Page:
“Washer” is the album’s most straightforward song about sleep. It explicitly references sleep in the lyrics: “Good night, my love / Remember me as you fall asleep”. This song expresses the fear of losing things in sleep and the death-like nature of sleep (“Don’t let this desperate moonlight leave me with your empty pillow”). The music itself is fearful and sad, reflecting sleep’s essential loss. While the singer may have additional reasons for sensing loss in sleep, the sadness and fear of the music reflects the real loss we all experience as part of sleep: that we lose six years of our lives sleeping, and that many people pass away during sleep. However, the singer also acknowledges that in sleep he is “safe from harm”. Sleep in “Washer”, and at this point in the album, is both loss and protection.
The music of “For Dinner…” reflects sleep’s push and pull, the semi-submerged state a sleeper exists in between environment monitoring and sensory deprivation. When we are asleep we are often ready to be woken up by noises, but also insensible until we are woken. “For Dinner…” mimics this semi-submerged state by having the music exist just below audible levels. In fact, the cover of Spiderland reflects sleep’s pull between wakefulness and sensory deprivation by depicting a band half-submerged between air and water.
But just how far submerged will this sleep take us? How dark are the deepest depths of sleep? “Washer’s” lyrics and “For Dinner…”’s sonics introduce the possibility of being lost beneath sleep’s waters, but the endpoint of this journey is seen in “Good Morning, Captain”, the album’s climax.
According to Freud, sleep causes anxiety because it allows a return of the repressed. Dreams are phenomenologically close to psychosis, and “Good Morning, Captain” shares all the typical features of psychosis. Nowhere else on this album does the music seem so tense and conflicted, building from clear chords to jagged walls of noise. “Good Morning, Captain” lurches between restraint in the verses and inexplicable bursts of anguish (i.e. the distorted sections and ending) with the picked guitar before each distorted chord ushering in the descent from sanity to insanity. The drums and bass pound on simply and relentlessly as the music succumbs to madness. It all seems to represent thought disorder, being long, repetitive, having uneven fills and an unsteady beat. “Good Morning, Captain” also displays the inappropriate affect of psychosis. The outburst of longing for the captain at the end (“I miss you”) is particularly surprising given the singer previously “pulled down the shade” to ignore the captain. Dreams and psychosis are hallucinatory, represented musically by hypnotic repetition and lyrically by identity confusion, where the start of the song is from the perspective of the captain, while the latter is from the perspective of the child. The music of “Good Morning, Captain” engulfs us, taking us down the rabbit hole, inducing the fear within us all of not knowing who we are or whether we are awake. “Good Morning, Captain” shows us that dreams can truly drive us mad.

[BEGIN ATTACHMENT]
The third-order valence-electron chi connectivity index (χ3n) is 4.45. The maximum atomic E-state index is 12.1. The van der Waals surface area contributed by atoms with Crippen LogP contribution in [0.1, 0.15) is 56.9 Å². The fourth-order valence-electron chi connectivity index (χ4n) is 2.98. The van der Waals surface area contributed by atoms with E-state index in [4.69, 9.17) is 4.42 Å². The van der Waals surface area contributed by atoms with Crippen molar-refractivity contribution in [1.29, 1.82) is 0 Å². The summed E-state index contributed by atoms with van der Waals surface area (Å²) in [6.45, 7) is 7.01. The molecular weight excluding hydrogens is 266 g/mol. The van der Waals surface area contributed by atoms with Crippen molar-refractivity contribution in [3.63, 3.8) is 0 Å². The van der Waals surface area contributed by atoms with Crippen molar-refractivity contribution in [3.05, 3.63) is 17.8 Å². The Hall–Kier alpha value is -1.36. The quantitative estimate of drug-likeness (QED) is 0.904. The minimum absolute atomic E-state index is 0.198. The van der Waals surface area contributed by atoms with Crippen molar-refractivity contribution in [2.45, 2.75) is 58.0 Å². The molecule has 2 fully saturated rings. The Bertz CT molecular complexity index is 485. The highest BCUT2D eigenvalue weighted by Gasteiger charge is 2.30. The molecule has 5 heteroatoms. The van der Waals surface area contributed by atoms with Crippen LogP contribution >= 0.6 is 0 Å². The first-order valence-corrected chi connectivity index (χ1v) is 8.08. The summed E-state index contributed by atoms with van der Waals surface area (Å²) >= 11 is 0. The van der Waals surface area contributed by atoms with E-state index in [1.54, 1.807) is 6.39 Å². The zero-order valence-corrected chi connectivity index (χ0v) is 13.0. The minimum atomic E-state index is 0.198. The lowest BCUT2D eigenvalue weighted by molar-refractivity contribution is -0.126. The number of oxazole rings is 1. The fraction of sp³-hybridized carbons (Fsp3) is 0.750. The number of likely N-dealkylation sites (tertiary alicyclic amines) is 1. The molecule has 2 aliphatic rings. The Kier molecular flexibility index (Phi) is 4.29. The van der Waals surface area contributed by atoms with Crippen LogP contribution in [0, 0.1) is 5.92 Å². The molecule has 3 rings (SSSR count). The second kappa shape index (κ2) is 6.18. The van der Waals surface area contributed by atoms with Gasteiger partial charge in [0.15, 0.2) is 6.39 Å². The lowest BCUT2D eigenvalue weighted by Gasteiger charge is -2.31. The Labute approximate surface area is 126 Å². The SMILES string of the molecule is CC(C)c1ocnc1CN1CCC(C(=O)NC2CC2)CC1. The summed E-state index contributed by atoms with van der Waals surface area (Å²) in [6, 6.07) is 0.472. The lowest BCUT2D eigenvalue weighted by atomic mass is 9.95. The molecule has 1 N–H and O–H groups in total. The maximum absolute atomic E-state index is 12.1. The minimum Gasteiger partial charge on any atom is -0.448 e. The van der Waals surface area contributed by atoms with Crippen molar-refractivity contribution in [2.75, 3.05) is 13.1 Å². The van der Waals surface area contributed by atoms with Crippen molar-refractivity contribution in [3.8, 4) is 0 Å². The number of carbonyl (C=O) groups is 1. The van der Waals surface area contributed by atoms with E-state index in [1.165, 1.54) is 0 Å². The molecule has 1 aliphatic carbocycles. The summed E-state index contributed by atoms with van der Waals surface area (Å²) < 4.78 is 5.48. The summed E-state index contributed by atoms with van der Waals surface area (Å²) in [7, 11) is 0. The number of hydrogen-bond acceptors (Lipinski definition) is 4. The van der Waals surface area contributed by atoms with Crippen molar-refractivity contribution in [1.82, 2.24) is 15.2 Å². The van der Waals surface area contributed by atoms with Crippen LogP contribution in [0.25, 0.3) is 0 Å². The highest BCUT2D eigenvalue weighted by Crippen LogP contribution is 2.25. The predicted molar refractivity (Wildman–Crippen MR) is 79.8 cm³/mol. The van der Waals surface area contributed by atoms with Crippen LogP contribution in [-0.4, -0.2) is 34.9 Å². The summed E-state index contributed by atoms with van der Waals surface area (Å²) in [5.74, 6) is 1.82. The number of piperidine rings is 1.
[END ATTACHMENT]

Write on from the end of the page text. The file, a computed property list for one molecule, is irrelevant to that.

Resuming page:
It’s here, paradoxically, that the mythology of mental illness associated with the making of Spiderland is given the greatest weight. Slint submerged themselves so far into the psychotic aspects of sleep that the myth of checking themselves into mental institutions makes sense. Sleep is madness.
On reaching the end of the album, Spiderland does not leave us with any comfort or respite from the psychosis of sleep. Rather, it leaves us exposed to the horrors that sleep might bring, and it’s in this revelation that Spiderland makes its largest contribution. While others might sing about night and sleep, Spiderland gives us the experience of sleep.
Far from random rambling narratives with off-kilter music, Spiderland is a precise exploration of sleep. It shows the logic of dreams (“Breadcrumb Trail”, “Nosferatu Man”, “Good Morning Captain”), the clarity sleep brings (“Don, Aman”), and the fears of sleep (all of Side Two) in ways that no music has done before or since. Even more, Spiderland gives us the experience of sleep. The album doesn’t make rookie errors like trying to portray all the stages of sleep in total, because we don’t consciously experience them all. What we experience is falling asleep (“Washer”), dreams (“Breadcrumb Trail”, “Nosferatu Man”, “Good Morning, Captain”), the pull between sleep and waking (“For Dinner”), and the clarifying nature of sleep (“Don, Aman”). Spiderland gives us just the experiences and feelings of sleep.
Spiderland matters today because we all still sleep, and this album captures what this is like. Albini was horribly wrong—it’s not about the production, it’s not about the innovation. Post-rock was wrong—it’s not about the techniques, it’s not about the soft-loud dynamic. The value of Spiderland is in how it encapsulates the effects of sleep and allows us to reflect on that strange necessity in a new form.
But what of the title? Where or what is Spiderland? Perhaps sleep researcher Wilse B. Webb put it best in Sleep: An Experimental Approach (Macmillan & Co, 1968): “Much of the awe evoked by a consideration of sleep, however, undoubtedly stems from its peculiar relationship to consciousness. Where am I when I am asleep and when I am not consciously relating to this world? Where was I when I recalled those strange and bizarre thoughts and scenes in dreams?”
Where am I when I sleep? In a land of horrors: in Spiderland.